Just then my wife was coming back from the rocks. She wanted all of us to go swimming together. I said okay. Then all of a sudden, as we were walking, I was struck by the memory of a novel I’d once tried to write in collaboration with some old friends. I sat down on the sand to consider the nature of the memory. My wife misunderstood, she made a clicking sound with her tongue, and walked off toward the waves, muttering something under her breath. For a while she’d been lamenting that we no longer communicated well. I tried to understand, I loved her more than ever, without harshness or holes, like the sound of the sea at night, I told her later, lying in our room, in the house in Algarrobo, but she pretended to be asleep. Then it was I who complained, silently, with sorrow. I was invaded by pain that was either abyssal or infantile depending on what you wanted to compare it to. It doesn’t matter, it invaded me, and I tried to think of something besides senselessness, death, loneliness, while carefully contemplating the wood joinery on the wall facing our double bed. That night I asked myself why, when the temperature changes, wood creaks but doesn’t crack. The memory also came to me of the pile of stories the seven of us spread out across the beds that summer at lago Ranco. I tried to recall the plot that tied those stories together, but couldn’t. Just the faces. Of the seven. The laughter, the arguments, how serious we were, how intelligent. At one point I’d gotten up to use the bathroom. I didn’t want to turn on the lights because the moon was full and the night was lovely. I peered into the living room and I saw a shape on the sofa, it was moving. It was moaning. They were moaning. I never found out who it was. I recalled another afternoon when we played cards for ten hours because it was raining so hard that we couldn’t go outside. We were shut in. And no more memories. Snowy images. Just the present, the whisper of the sea, and the breathing of my wife at my side, her eyes still closed. I kissed her on the cheek. She’d known them too. But not all of them and that helped me breathe easy. She’d been friends with the girl who’d invited me to the lake that summer.


My wife opened her right eye. She asked me why the sad face. I didn’t answer.

–I love you so much, I said after a while.

–You know, she murmured half asleep, sometimes I like to think about the friendship that Hawthorne had with Melville. I think about the two of us. I don’t know who’d be who. Sometimes I’m Melville, sometimes you’re Melville. But sometimes I get confused and have to remind myself about Sartre and Simone de Beauvoir so I can calm down.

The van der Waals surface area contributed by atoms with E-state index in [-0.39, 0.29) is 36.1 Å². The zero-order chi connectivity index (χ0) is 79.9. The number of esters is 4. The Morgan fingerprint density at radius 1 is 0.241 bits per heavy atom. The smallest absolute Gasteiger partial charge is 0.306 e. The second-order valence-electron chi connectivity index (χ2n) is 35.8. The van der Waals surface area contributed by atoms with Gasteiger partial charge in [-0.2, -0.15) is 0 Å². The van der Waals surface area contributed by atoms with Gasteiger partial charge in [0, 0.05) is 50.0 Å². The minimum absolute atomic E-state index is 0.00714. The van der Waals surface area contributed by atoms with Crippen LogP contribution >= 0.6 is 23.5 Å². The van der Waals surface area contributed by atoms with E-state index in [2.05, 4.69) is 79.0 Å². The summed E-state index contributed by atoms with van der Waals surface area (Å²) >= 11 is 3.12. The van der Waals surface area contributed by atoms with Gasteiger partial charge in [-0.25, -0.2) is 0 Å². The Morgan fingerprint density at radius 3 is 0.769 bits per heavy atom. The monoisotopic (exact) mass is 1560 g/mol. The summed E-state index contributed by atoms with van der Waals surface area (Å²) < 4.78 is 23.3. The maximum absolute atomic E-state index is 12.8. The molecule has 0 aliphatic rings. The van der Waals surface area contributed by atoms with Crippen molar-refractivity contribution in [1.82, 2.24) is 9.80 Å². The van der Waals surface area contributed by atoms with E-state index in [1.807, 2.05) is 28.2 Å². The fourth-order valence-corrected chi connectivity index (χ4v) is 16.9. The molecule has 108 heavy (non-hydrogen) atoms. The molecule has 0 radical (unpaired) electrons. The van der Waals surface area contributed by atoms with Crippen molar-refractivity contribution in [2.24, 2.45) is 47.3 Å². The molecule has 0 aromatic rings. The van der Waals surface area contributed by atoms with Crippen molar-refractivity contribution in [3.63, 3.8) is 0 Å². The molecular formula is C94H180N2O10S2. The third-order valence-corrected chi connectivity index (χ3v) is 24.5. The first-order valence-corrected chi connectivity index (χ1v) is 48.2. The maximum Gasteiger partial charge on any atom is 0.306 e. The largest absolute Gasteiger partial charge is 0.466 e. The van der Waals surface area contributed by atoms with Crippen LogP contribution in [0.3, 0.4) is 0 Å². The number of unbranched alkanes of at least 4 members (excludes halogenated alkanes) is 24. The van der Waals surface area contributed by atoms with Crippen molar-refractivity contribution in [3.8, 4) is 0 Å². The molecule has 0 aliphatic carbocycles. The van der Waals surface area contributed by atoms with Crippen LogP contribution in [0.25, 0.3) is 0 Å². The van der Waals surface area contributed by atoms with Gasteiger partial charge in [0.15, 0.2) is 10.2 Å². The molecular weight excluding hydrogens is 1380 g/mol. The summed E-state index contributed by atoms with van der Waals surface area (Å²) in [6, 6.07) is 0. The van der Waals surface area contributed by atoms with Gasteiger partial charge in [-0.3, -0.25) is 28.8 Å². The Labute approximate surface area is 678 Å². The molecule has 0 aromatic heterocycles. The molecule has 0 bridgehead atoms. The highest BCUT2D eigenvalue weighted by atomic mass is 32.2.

I wanted to cry then, thinking about how young we’d been.

–Youth is never aware of its youth, she said sarcastically.

She liked to kiss my eyes. I was also sad because of how my daughter had reacted, looking at the drawings I’d made for her in the damp sand. She asked me to explain why I’d tried to give our towels to a vagrant, who hadn’t even wanted them.

–Is it a papá and a mamá and a girl at the beach? she’d asked me.

–No. I don’t know.

For the first time my daughter looked at me gravely.

–The papá is crazy. He does things no one understands.

I sat down in the sand, trying to remember. My wife gave me a resentful look, then ran off to go swimming. Later, that night, before embracing her and telling her to hush and come close, she told me that at the beach she’d started to feel like Virginia Woolf. Clearly she was trying to provoke me, so I told her that she’d looked more like Alfonsina Storni. She stood up abruptly, threw a shoe at me, and went to sleep with our daughter. But after a while she came back. While she was gone, I retrieved my notebook and retraced the drawing I’d made in the sand. When my wife came back to bed, I showed her the drawing and asked her what she thought it was.

–Easy, she whispered, it’s the two of us when we were young, imagining whom we’d marry.

Carlos Labbé, the Chilean author of three novels Libro de Plumas (2004), Navidad y Matanza (2007), and Locuela (2009), as well as a collection of short stories, Caracteres Blancos (2010). He has co-written two screenplays, published a hypertext novel, Pentagonal: incluidos tú y yo (2001), and recorded several albums of pop music. In 2010 he was included in Granta magazine’s Best Young Spanish Language Novelists. The English translation of his second novel Navidad y Matanza will be published by Open Letter Books in the spring of 2014.

Will Vanderhyden is a translator of Spanish and Latin American fiction. He recently graduated from the MALTS (Masters of Arts in Literary Translation) Program at the University of Rochester. His translation of Carlos Labbé’s Navidad y Matanza was published by Open Letter Books earlier this year.

Original text: Carlos Labbé. Caracteres blancos. Madrid: Editorial Periférica, 2011.